By Sam Bush
If you’re wondering about the Phillies’ new manager, Gabe Kapler, who is decidedly out of the box, check out what the Boston Globe’s Nick Cafardo observed during the winter meetings:
New Phillies manager Gabe Kapler won’t be holding his players to too many rules.
“Not having rules doesn’t mean not having expectations,” Kapler said. “Not having rules doesn’t mean not demonstrating to a player where he needs to improve.
“So by way of example, if you don’t have a rule about facial hair, and a man comes to the ballpark and his facial hair is down to his belly button, we might just say, ‘Hey, this is how this looks to your teammates. There’s no rule against not having a beard down to your belly button, but I just want to hold up an accurate mirror for you.’ Society passes judgment, whether we like it or not. So it’s almost like every decision you make in a Major League Baseball clubhouse has repercussions.
“So one of the ways that you sort of police it is by challenging. And when people aren’t living up to expectations, it’s sharing that there’s no rule against what you just did; however, there is a consequence for the action, and here’s what it is. It’s not always the same. It’s not always that you pull a guy out of the game. It might be that he might lose his teammate in the locker next to him. His teammate might have less confidence in him because of that decision.”
Kapler cut his teeth managing the Red Sox’ Single A Greenville Drive in 2007, when he worked with Josh Reddick, Lars Anderson, Daniel Bard, and Felix Doubront.
He was the Dodgers’ farm director when hired by the Phillies.
“It’s interesting with the Dodgers in player development, where I was coming from, we didn’t have any rules, and what we found is very rarely did players break the traditional rules,” Kapler said. “You’d talk to them. A guy didn’t show up on time, we had that conversation. Everybody knew that it wasn’t acceptable. You actually don’t have to post a list of rules on the wall for there to be a philosophical agreement that we have expectations.”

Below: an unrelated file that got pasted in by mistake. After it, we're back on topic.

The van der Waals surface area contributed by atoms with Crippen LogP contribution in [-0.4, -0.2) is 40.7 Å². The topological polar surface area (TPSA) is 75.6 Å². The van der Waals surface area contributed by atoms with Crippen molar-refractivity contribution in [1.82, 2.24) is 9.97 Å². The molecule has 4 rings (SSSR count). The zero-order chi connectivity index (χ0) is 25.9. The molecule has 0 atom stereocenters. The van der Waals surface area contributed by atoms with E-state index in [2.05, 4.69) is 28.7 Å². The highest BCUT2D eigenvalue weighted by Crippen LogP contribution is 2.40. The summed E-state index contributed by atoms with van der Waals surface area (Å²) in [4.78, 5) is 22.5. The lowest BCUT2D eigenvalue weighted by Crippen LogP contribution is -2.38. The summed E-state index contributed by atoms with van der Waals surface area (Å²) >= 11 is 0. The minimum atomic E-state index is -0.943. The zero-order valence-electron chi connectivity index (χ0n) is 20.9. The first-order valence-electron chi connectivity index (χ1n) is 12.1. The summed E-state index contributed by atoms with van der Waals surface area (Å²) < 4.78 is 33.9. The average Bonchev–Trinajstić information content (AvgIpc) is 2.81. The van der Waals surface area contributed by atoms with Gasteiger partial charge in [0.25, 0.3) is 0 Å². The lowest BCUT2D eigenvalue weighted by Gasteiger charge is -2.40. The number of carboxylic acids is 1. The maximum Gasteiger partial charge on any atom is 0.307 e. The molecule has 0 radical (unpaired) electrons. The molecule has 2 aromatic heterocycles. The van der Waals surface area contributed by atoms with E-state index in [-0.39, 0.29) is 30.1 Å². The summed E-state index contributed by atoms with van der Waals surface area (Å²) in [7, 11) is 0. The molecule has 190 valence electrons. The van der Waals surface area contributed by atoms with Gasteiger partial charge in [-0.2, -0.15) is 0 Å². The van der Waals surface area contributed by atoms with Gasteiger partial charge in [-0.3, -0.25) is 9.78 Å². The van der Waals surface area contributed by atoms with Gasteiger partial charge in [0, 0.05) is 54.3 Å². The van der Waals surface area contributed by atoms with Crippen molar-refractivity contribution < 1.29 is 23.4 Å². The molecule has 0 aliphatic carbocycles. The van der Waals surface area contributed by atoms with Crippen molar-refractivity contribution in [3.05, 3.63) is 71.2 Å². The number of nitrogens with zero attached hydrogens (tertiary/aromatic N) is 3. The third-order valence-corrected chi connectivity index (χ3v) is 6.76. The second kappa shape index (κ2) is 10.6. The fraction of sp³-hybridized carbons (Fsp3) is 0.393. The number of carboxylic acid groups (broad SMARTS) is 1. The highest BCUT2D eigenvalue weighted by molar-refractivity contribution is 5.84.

Kapler said he’s had conversations with Charlie Manuel, Joe Torre, and Pat Gillick and has a better understanding of what’s ahead for him and how to get the most out of his players.
He says he will be open-minded and treat players like adults. He has been a huge advocate for nutrition playing a big role in player performance. Kapler will definitely be the most fit manager in baseball.
“I would say that the philosophy and the strategy is educate, educate, educate,” Kapler said. “Present our players with the best possible options, the most nutrient-dense options, and then say, here are how these nutrients work in your body and how they have a chance to make you a more effective baseball player. Now go choose. You’re grown-ups.
“And I think that’s one of the things, sort of talking through the rules concept, grown-ups don’t like to be — in my opinion, grown-ups don’t like being told what to do. They like to be given choices and given the chance to make sensible ones. It doesn’t always play out the way you expect it to, but I think through a relentless approach of educating, educating, educating, you get there over the course of time.”